By now it was around the noon hour, and we were both hot and tired. It was another week of record to near record high temperatures, we'd had enough. We headed home. Back at the ramp Bruce showed me a picture of his Grandson Tyler with a big redfish he caught up on the northeast coast offshore. He sent me the picture on an email so I could share it with you. It has to be one of the best fishing pictures I've ever seen.

Bruce wrote, “The fish weighed 50 pounds, was 1 inch longer than he is tall and took him 45 minutes to land it. He wouldn't let anyone touch the rod either. Die hard fisherman just like his two grandpas and his mother and father.” You go, Tyler!


It was about the same with Ron Hunter and me, on Thursday. He's not local, local, but he's close enough that we can pick our days like Bruce and I do. We try to always make sure we have good weather and a descent tide. I figured that unless the front that was coming managed to shut the fish down, we ought to have a pretty good day. Ron brought his step-son Chris along, and I really wanted to get them on a good redfish or snook bite.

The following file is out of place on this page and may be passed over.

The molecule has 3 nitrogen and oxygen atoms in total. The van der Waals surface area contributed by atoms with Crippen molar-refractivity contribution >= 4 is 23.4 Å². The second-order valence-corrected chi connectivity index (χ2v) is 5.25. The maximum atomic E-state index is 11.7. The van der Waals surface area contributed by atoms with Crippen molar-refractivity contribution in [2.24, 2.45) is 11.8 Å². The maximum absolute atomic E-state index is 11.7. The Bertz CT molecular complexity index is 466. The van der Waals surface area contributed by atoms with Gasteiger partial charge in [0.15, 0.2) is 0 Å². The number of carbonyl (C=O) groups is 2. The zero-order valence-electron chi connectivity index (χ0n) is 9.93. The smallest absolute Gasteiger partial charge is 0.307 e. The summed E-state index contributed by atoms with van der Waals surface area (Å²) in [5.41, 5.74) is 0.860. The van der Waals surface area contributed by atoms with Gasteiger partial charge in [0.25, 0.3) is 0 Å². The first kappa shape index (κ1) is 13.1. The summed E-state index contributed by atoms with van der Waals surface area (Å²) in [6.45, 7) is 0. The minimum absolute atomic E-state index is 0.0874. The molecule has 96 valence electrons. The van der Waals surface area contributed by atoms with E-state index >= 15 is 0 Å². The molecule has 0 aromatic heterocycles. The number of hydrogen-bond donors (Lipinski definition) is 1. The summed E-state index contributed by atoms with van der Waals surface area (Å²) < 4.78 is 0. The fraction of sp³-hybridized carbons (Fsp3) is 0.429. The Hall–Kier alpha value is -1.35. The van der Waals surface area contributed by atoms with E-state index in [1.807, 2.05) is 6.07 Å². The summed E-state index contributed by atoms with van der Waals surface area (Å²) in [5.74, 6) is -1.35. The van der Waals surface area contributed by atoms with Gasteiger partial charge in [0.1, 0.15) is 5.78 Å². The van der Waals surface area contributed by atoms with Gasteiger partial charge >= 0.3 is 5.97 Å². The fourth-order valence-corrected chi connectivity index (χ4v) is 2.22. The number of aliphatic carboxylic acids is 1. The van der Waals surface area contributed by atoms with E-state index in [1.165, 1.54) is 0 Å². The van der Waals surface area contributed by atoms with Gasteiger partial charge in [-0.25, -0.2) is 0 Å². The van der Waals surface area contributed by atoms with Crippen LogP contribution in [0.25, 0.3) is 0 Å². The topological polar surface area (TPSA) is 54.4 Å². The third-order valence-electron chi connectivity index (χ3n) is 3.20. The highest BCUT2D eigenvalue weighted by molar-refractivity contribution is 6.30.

We headed straight up toward Kiesel's flat for bait. But, I sure hoped that I could find some bigger bait than we'd had the day before. I decided that I would stop and see if I could catch some bait out of the big schools in the deeper water along the way. But, once I did it was immediately evident that the fish were really boat shy, and after a few throws with not so much as a shiner, we moved on.